Turlock is a city in Stanislaus County, California, United States. Its estimated 2019 population of 73,631 made it the second-largest city in Stanislaus County after Modesto. Founded on December 22, 1871, by prominent grain farmer John William Mitchell, the town consisted of a post office, a depot, a grain warehouse and a few other buildings. Mitchell declined the honor of having the town named for himself. The name “Turlock” was then chosen instead. The name is believed to originate from the Irish village Turlough. In October 1870, Harper’s Weekly published an excerpt from English novelist James Payn‘s story Bred in the Bone, which includes the mention of a town named “Turlough” (translated from Gaelic as “Turlock”).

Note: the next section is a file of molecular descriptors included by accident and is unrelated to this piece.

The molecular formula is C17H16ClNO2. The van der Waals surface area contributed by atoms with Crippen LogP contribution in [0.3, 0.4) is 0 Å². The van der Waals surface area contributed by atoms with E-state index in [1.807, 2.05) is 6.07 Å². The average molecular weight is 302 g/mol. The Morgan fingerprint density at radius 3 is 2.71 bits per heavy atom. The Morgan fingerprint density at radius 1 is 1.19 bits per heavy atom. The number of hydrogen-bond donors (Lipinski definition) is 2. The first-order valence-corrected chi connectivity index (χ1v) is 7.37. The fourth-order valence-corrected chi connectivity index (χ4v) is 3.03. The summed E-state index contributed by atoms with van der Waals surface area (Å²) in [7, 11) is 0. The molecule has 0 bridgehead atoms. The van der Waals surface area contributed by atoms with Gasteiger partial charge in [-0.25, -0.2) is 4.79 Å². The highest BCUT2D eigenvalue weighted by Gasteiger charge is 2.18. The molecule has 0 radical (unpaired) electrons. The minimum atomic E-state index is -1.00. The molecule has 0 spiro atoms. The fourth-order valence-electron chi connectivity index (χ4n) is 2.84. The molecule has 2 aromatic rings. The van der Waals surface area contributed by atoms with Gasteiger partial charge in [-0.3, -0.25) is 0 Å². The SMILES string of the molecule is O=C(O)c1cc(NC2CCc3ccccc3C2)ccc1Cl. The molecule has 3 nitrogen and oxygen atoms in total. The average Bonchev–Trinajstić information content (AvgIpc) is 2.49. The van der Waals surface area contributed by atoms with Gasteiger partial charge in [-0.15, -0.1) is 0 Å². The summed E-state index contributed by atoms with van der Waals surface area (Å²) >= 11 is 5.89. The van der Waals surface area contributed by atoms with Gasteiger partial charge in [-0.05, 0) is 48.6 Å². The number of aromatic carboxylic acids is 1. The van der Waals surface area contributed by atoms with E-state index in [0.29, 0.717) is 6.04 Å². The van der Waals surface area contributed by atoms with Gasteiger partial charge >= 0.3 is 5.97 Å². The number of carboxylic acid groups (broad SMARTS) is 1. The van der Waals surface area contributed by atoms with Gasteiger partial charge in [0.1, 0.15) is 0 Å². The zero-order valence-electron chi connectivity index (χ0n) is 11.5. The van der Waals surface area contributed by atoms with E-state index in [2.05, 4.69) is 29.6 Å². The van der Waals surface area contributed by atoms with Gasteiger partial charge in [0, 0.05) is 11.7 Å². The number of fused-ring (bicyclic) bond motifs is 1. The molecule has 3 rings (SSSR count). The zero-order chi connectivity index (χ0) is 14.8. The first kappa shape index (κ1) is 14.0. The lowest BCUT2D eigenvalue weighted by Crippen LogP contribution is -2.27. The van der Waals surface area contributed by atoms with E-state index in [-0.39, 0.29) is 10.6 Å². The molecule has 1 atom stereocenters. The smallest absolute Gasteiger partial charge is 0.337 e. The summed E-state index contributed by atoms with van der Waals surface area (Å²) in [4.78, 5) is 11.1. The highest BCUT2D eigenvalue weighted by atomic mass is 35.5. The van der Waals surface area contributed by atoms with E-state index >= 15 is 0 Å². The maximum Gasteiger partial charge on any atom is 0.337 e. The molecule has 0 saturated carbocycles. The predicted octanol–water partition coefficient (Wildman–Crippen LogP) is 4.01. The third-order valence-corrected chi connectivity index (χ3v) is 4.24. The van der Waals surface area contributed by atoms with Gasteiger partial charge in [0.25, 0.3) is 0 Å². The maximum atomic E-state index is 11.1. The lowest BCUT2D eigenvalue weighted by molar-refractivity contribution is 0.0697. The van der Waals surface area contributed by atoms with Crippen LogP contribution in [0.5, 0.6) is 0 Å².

Local historians believe that the issue of Harper’s Weekly was read by early resident H.W. Lander, who suggested the alternate name.Mitchell and his brother were successful businessmen, buying land and developing large herds of cattle and sheep that were sold to gold miners and others as they arrived. They were also leaders in wheat farming and cultivated tracts of land under the tenant system. Eventually, the Mitchells owned most of the area, over 100,000 acres, from Keyes to Atwater. In the early 20th century, 20-acre lots from the Mitchell estate were sold for $20 an acre.While it grew to be a relatively prosperous and busy hub of activity throughout the end of the 19th century, it was not incorporated as a city until February 15, 1908.
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